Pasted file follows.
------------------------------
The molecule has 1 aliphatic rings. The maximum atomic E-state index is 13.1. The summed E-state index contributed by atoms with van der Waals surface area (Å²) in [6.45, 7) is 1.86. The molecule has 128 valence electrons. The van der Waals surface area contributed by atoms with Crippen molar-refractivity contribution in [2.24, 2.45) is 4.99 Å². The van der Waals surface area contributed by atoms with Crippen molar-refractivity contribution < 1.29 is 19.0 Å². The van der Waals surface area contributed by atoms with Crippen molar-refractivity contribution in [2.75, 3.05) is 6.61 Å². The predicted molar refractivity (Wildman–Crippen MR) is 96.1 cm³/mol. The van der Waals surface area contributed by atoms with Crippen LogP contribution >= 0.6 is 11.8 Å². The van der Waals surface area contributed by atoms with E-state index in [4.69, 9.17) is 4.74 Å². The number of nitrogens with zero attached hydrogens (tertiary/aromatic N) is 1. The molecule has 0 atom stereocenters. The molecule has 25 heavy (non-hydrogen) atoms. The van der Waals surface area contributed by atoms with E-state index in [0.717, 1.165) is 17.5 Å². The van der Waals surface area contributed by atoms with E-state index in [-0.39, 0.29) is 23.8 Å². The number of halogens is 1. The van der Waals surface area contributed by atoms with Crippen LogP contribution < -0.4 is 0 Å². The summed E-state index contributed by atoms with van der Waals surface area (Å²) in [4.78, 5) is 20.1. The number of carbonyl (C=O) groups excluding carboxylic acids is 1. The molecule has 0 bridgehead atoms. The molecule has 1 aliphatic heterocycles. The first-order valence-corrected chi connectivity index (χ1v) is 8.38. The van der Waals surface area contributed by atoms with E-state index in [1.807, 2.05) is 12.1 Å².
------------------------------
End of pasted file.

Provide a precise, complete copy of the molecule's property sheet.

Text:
The molecule has 1 aliphatic rings. The maximum atomic E-state index is 13.1. The summed E-state index contributed by atoms with van der Waals surface area (Å²) in [6.45, 7) is 1.86. The molecule has 128 valence electrons. The van der Waals surface area contributed by atoms with Crippen molar-refractivity contribution in [2.24, 2.45) is 4.99 Å². The van der Waals surface area contributed by atoms with Crippen molar-refractivity contribution < 1.29 is 19.0 Å². The van der Waals surface area contributed by atoms with Crippen molar-refractivity contribution in [2.75, 3.05) is 6.61 Å². The predicted molar refractivity (Wildman–Crippen MR) is 96.1 cm³/mol. The van der Waals surface area contributed by atoms with Crippen LogP contribution >= 0.6 is 11.8 Å². The van der Waals surface area contributed by atoms with E-state index in [4.69, 9.17) is 4.74 Å². The number of nitrogens with zero attached hydrogens (tertiary/aromatic N) is 1. The molecule has 0 atom stereocenters. The molecule has 25 heavy (non-hydrogen) atoms. The van der Waals surface area contributed by atoms with E-state index in [0.717, 1.165) is 17.5 Å². The van der Waals surface area contributed by atoms with E-state index in [-0.39, 0.29) is 23.8 Å². The number of halogens is 1. The van der Waals surface area contributed by atoms with Crippen LogP contribution < -0.4 is 0 Å². The summed E-state index contributed by atoms with van der Waals surface area (Å²) in [4.78, 5) is 20.1. The number of carbonyl (C=O) groups excluding carboxylic acids is 1. The molecule has 0 bridgehead atoms. The molecule has 1 aliphatic heterocycles. The first-order valence-corrected chi connectivity index (χ1v) is 8.38. The van der Waals surface area contributed by atoms with E-state index in [1.807, 2.05) is 12.1 Å².